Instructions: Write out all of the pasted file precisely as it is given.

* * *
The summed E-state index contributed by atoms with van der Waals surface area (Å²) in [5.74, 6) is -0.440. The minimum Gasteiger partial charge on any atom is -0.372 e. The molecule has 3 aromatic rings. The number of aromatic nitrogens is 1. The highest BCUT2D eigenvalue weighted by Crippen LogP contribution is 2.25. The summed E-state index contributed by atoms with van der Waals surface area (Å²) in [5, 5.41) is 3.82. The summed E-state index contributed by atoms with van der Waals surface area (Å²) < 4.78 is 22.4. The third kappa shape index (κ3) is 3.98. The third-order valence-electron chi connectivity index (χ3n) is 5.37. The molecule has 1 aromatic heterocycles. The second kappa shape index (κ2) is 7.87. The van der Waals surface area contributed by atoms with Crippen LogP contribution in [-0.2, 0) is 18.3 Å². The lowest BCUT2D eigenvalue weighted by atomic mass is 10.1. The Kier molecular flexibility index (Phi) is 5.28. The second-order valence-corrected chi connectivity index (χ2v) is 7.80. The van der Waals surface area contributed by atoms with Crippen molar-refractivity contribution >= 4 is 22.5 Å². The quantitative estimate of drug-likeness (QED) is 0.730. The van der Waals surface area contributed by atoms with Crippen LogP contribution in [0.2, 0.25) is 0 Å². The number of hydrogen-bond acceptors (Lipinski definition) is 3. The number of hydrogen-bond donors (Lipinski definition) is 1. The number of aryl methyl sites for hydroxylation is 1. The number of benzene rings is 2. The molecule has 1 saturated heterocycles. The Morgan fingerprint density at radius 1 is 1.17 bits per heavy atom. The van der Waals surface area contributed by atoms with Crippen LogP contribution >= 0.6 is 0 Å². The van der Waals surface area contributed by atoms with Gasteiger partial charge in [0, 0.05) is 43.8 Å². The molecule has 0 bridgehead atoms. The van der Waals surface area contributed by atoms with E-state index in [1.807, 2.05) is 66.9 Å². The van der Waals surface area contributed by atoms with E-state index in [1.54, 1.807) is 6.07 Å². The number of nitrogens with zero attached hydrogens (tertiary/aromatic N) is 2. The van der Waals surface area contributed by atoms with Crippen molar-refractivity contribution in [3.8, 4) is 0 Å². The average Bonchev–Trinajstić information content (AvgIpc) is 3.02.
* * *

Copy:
The summed E-state index contributed by atoms with van der Waals surface area (Å²) in [5.74, 6) is -0.440. The minimum Gasteiger partial charge on any atom is -0.372 e. The molecule has 3 aromatic rings. The number of aromatic nitrogens is 1. The highest BCUT2D eigenvalue weighted by Crippen LogP contribution is 2.25. The summed E-state index contributed by atoms with van der Waals surface area (Å²) in [5, 5.41) is 3.82. The summed E-state index contributed by atoms with van der Waals surface area (Å²) < 4.78 is 22.4. The third kappa shape index (κ3) is 3.98. The third-order valence-electron chi connectivity index (χ3n) is 5.37. The molecule has 1 aromatic heterocycles. The second kappa shape index (κ2) is 7.87. The van der Waals surface area contributed by atoms with Crippen LogP contribution in [-0.2, 0) is 18.3 Å². The lowest BCUT2D eigenvalue weighted by atomic mass is 10.1. The Kier molecular flexibility index (Phi) is 5.28. The second-order valence-corrected chi connectivity index (χ2v) is 7.80. The van der Waals surface area contributed by atoms with Crippen molar-refractivity contribution >= 4 is 22.5 Å². The quantitative estimate of drug-likeness (QED) is 0.730. The van der Waals surface area contributed by atoms with Crippen LogP contribution in [0.2, 0.25) is 0 Å². The number of hydrogen-bond acceptors (Lipinski definition) is 3. The number of hydrogen-bond donors (Lipinski definition) is 1. The number of aryl methyl sites for hydroxylation is 1. The number of benzene rings is 2. The molecule has 1 saturated heterocycles. The Morgan fingerprint density at radius 1 is 1.17 bits per heavy atom. The van der Waals surface area contributed by atoms with Crippen LogP contribution >= 0.6 is 0 Å². The van der Waals surface area contributed by atoms with Gasteiger partial charge in [0, 0.05) is 43.8 Å². The molecule has 0 bridgehead atoms. The van der Waals surface area contributed by atoms with E-state index in [1.807, 2.05) is 66.9 Å². The van der Waals surface area contributed by atoms with E-state index in [1.54, 1.807) is 6.07 Å². The number of nitrogens with zero attached hydrogens (tertiary/aromatic N) is 2. The van der Waals surface area contributed by atoms with Crippen molar-refractivity contribution in [3.8, 4) is 0 Å². The average Bonchev–Trinajstić information content (AvgIpc) is 3.02.